And then there's a set of countdown clocks representing your Marriage Prospects (in the First Act, anyway)

Other PCs, as well as NPCs, can go on any of these lists.

(This may all be too much; I expect to see what's actually fun, and chuck the rest, in playtesting, Also, I don't think there's really an equivalent of Hx, or maybe these lists take the place of that....)

I think there are also certain tags you can have, specifically, the Pious and Lax tags, which have effects. Pious enables a potentially higher reptuation, but means that you are held to a higher standard, so being publicly seen to sin is far less damaging for a Lax character...





I think that's enough for starters! If there's interest, I'll post the Basic Moves and Natures....

*

Munin

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You have Daring listed as a stat twice.  I assume this is an error and there are only 5 stats?  Or should one of them be something else?

And the dreidl mechanic cracks me up.  True story: one of the dreidls my wife has is naturally loaded, but in a bad way.  If you spin it clockwise it always comes out a nun, if you spin it counterclockwise it always comes out a shin.  Something with the interior center of mass of the wood or some imperceptible flaw in the faces, I guess.  Either way, remind me not to use it for this game.  :)

Corrected Stats
« Reply #7 on: December 28, 2013, 05:54:00 AM »
Oops! You're right. The stats are:

Deep  - emotional resilience in the face of tribulations, insight into the spiritual world
Kind - consoling and forgiving, emotional healing
Daring - physical feats and bold acts
Learned - steeped in the tradition and in discursive logic and rhetoric
Charming - winning people over, persuasion, collecting admirers
Canny - common sense, wiliness, practical intelligence, and good management of details

thanks for the catch!

Re: The Dice Mechanic
« Reply #8 on: January 02, 2014, 06:49:24 AM »
When you try to do something, you spin dreidels (spinning actually takes too long, so really you roll them like dice, but "spin" sounds cool). You can always spin as many dreidels as you like, from one to, let's say, ten. You'll need ten dreidels to play.

You know what dreidels are? They're tops, with four letters on them: gimel, hay, nun, and shin. Gimels are successes, hays are neutral, nuns are failure, shins are complications.

After spinning, you ignore hays; each nun you have showing, will cancel out a gimel. If you have any gimels left after the nuns cancel them out, that's how many successes you got. In addition, you have as many complications as you have shins.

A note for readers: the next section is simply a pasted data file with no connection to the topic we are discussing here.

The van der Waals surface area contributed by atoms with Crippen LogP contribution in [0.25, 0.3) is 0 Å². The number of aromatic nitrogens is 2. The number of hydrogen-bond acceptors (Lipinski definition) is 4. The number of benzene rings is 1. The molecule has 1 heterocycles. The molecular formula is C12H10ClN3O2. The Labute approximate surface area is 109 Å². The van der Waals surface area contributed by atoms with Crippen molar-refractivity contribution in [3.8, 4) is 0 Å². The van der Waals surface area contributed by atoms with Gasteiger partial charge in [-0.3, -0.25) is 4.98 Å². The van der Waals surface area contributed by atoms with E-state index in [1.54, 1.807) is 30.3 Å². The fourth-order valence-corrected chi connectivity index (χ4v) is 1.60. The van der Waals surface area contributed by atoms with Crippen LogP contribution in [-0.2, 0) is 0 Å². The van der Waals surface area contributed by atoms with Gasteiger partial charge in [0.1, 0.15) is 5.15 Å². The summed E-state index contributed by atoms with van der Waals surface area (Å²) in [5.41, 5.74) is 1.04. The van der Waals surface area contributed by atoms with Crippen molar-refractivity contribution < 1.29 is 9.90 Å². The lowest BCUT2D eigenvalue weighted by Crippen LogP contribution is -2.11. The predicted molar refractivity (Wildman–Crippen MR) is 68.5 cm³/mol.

Your stat allows you to REMOVE that number of dreidels, after spinning and before summing up the results.

So assuming a zero stat - adding additional dreidels actually reduces your chance of success (1 in 4 being the highest probability of success you will ever see), but increases the probability of complications fast.  Probability of complications (Pc) = 1-(0.75^n) where n is the number of number of diedels. Hence with a zero stat you would always spin one dreidel.

With a stat of 1 you'd be silly not to roll at least two dreidels  (43% chance of success with and only 6% chance of complication), but 3 dreidels might be more tempting even though it increases the chance of complication. And often you'll have the choice of failing, or succeeding with consequences.

I love the system, although would question how quickly a large number of dreidels can be read? One of the issues with Star Wars Edge of Empire is the length of time interpreting a roll - and lots of dreidels will have the same issue.

*

Munin

  • 417
Yeah, my mind went immediately to Edge of the Empire as well.  I love that mechanic, but I think the biggest problem with it is that there are like 8 possible symbols, which can make it a little tough to sum up/interpret.  Fortunately, Fantasy Flight's dice roller app does it for you.  But then again, rolling physical dice is part of the charm of gaming, so I'm not sure where I stand on all that.

For this system, I assume that you have to let at least one dreidel stand, yes?  So if you have a skill of 1 and you only roll 1 dreidel, you can't actually take one away (because then there's no way to determine whether your attempt was a success or a failure).  OK, cool, but what if you have a skill of 0, roll one die, and it comes up HAY?  How is that result interpreted?  Or if it's a SHIN?